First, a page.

How you prepare and adjust data is an important consideration, prior to using Excel's analytical tools. This video covers how to prepare lists that are more suitable for data analysis.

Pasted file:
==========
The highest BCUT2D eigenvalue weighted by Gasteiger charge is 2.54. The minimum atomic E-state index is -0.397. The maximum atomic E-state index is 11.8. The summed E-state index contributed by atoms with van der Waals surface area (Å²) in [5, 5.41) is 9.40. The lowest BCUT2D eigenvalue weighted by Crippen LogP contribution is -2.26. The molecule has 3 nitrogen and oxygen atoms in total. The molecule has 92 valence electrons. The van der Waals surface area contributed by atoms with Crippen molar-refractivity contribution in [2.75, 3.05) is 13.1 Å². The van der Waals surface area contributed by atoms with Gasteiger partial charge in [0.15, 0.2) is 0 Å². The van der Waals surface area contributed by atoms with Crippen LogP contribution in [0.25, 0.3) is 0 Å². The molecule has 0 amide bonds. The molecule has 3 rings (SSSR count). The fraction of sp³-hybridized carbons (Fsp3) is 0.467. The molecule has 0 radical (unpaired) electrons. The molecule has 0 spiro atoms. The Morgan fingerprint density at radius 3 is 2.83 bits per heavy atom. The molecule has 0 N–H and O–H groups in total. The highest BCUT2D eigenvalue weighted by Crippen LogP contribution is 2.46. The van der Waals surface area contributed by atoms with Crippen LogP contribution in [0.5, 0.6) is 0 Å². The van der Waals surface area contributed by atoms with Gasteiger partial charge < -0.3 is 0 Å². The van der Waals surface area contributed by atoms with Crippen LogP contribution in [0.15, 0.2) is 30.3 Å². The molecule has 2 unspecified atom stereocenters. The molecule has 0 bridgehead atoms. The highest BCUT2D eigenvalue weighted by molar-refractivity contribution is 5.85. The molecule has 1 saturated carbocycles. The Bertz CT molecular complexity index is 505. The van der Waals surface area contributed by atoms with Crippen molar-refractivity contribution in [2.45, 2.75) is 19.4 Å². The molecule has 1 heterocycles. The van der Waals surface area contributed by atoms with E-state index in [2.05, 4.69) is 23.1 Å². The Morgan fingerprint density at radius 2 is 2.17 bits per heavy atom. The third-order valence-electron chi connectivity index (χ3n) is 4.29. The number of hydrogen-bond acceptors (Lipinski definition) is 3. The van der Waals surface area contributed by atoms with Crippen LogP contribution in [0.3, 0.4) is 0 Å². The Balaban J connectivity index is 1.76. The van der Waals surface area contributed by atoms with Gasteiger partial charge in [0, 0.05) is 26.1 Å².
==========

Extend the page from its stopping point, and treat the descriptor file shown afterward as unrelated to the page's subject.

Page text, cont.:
- [Instructor] Anytime you're working with a collection of data in Excel. It's going to be better to organize it as a list. If you frequently work with Excel and Microsoft Access a database package it's certainly going to be advantageous as it is with other kinds of database software as well too. In a list, make sure that every row, row after row has data in it. Now, in some cases, based on the nature of the data like column J here, we've got some empty cells, totally appropriate. Some of these people don't have benefits in this organization. Get rid of empty rows, get rid of empty columns and it's best to have your titles in a single row on this very first worksheet called employees. Everything seems to be an order here we're set up for efficient use. And that means that when we go to the data tab when we do sorting and filtering and possibly insert subtotals, that's certainly going to be of value. Later in this course you'll learn about converting data to a table that has some particular advantages that you want to consider as well. Now, the next worksheet over violates one of the rules that I mentioned empty rows, now not completely empty rows but we see row seven has totals in it . Now there is a feature that I alluded to earlier called subtotal found on the data tab, and that's certainly valuable. But if you use that think of it as being used occasionally, temporarily. And when you use it, you print it perhaps, but eventually what do you want to do? Get rid of those rows. Now with that feature, by going back to subtotal you can easily get rid of these rows. Next worksheet, over separated groups same idea here, but nothing in those rows. Now that might be great for printing purposes but if we've got lots of breaks here it's going to take some time to do. Another approach it would take some time too is to get rid of an empty row and then just make sure that the last row in your entry for example, row six, here, I'm going to make this taller dragging that boundary down to there and then clicking here and on the home tab, I'll put that in the top part of the cell with this button right here. And then we can get rid of that empty row getting rid of row seven there, just to give you some idea of how you could work around that idea but it is best to get rid of those empty rows in the list. And anytime you start to use commands on the data tab, nearly always, if you have empty rows you're going to encounter problems with sorting and filtering and subtotal. And some of the other tools that we see here on the data tab in the ribbon. Next worksheet over, multi-role titles. Again, looks good maybe for your purposes but it just poses unnecessary problems as you work with Excel. A little tip here by the way, now I'll just use it on one of the columns. If I wanted to put an anniversary month together here and I don't want to terribly wide I don't want the word month behind it. I'm going to double click on cell H1 on from the right side Double Click, just behind the Y and I'll press alt + enter and then I'll type month and enter and make column H a bit wider. There we go. And eventually I'd make row one, not as tall by double clicking the boundary between one and two. And I clean up the other entries here too. And then ultimately get rid of row two. It's always best to have your titles in a single row. You just avoid all kinds of little problems in Excel. Again, a little bit tedious to do that in all of these, but as you quickly get used to the idea of pressing alt + enter when you type, whenever you are putting in new titles that makes your data appropriate from the beginning. Next worksheet over, in its current state what we're seeing over here in columns A through Q certainly valuable for display purposes but that's not easy to work with in Excel. Anytime you want to do any kind of calculation. And it may take awhile, but if you were to restructure this and ultimately give many of these cells their own row now that sounds like a lot of work, but there are some techniques that it gets you there relatively quickly. If we were to restructure all that data and put it over here, and by the way I've highlighted cells that have formulas they're in yellow here, but this is the restructuring of the data we see over in columns, A through Q and it takes up a lot of space this way. But once we have done that and from now on, if we work with our data that way then we can use, for example, a pivot table to come up with summaries in a much more flexible way like this. This is based on that data and it's easy to manipulate. I, for example, could take months and put it down here and switch this. I could pivot it quickly and easily that may or may not be a better layout. We've got other fields here that we can manipulate quickly and easily by way of a pivot table. Now that's quite a leap and as well beyond the scope of this course, but once again, data like this where we've got detailed data here and all these then suddenly we have a total here down here that's for every other row. And then the one below it, every other row this is just not conducive to working with the data in a very efficient way. And in the next movie, we'll be talking about some poor design issues and how to correct them. So all in all, when you work with data, stick to that idea of when you have lists of information, make it be row after row without empty rows, no empty columns in list. That's much less likely and keep your titles in a single row.